Red Stuff Part Two

"Whichever way you look at it," Alex Baker said, wearily, "It's impossible."

"You saw it for yourself," Jennings said, sitting back in his chair. He took the first of the files from his desk and flipped it open.

"You're telling me the door to Kelsey's cell was locked all night."

"He did his usual hours exercise this afternoon. Other than that and meal times, he's been locked in all day."

"Just like the others before him," Alex mused. "There used to be eight prisoners on 'B' wing, now there are five. Three have been murdered in the last month. All found inside locked cells. All torn to pieces. All with their heads missing."

"All your patients."

"What's that supposed to mean?"

"You know these men better than anyone here, Alex," the governor said, flatly. "They talk to you."

"They don't tell me how to get inside locked cells and rip the heads off fellow prisoners."

"But you do treat them all?"

She nodded and dug in her pocket for her cigarettes.

"What do you expect me to tell you?" she wanted to know. "You've got their files there."

Jennings flipped open the first.

"Ian Fraser," he began. "Aged 32. Serving a life sentencefor the murder of his parents. Impaled his father on a wooden stake and decapitated his mother. Nickname, Dracula."

"He'd been sexually abused by both of them since he was eight," Alex offered.

"Stephen Smith," Jennings continued. "Aged 29. Another lifer. Poured battery acid down the throat of one prostitute and strangled three more." He looked at Alex who didn't speak. "Rufus Codling, aged 24. Known to his companions as Midnight. Raped and killed two women.Inserted barbed wire into the vagina of a third then attached electrodes to it. She's still in a private nursing home two years after the attack.John Macready, aged 46, also known as the Pied Piper. Responsible for nine murders, mostly of homosexual young men. He played music to themas he was cutting their throats. Performed sexual acts with the corpses and, finally, Paul Morrison, aged 30, nicknamed Picasso. During a two year period, kidnapped more than twenty children aged between four and seven. They were supposedly used in Black magic rituals. To this day, denies his involvement in the actual murders of the children.Tell me about them, Alex."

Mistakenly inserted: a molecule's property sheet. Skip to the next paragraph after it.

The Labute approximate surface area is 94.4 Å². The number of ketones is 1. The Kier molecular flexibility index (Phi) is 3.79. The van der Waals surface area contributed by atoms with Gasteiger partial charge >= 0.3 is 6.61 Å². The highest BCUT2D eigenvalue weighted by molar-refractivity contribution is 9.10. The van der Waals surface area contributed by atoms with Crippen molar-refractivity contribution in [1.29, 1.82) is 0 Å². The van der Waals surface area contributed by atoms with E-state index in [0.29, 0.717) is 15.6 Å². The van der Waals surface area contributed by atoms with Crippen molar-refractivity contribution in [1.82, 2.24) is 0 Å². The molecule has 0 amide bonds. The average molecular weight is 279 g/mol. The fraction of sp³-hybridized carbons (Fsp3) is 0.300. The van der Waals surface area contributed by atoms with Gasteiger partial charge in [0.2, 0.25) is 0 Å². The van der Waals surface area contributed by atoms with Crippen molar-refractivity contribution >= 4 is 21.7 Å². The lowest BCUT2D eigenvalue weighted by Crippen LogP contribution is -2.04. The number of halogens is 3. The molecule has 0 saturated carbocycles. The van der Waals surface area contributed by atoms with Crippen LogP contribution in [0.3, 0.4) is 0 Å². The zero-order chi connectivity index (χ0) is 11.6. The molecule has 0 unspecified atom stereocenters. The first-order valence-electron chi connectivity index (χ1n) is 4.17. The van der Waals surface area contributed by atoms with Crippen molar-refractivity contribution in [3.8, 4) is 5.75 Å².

"What can I tell you that isn't in the files?"

"You see them once a week, sometimes more."

"Morrison's the most talented, if that's what you want to hear.He's a brilliant painter. That's how he got his nickname. He's also the most hated man on 'B' wing because of his involvement with the children."

"What about his involvement with black magic? How much truth do you think there is in that?"

"To him it was a religion, the same as Catholicism is to other men in here."

"Didn't he claim to have seen the Devil?"

"And several other demons," Alex smiled.

"Does he still believe?"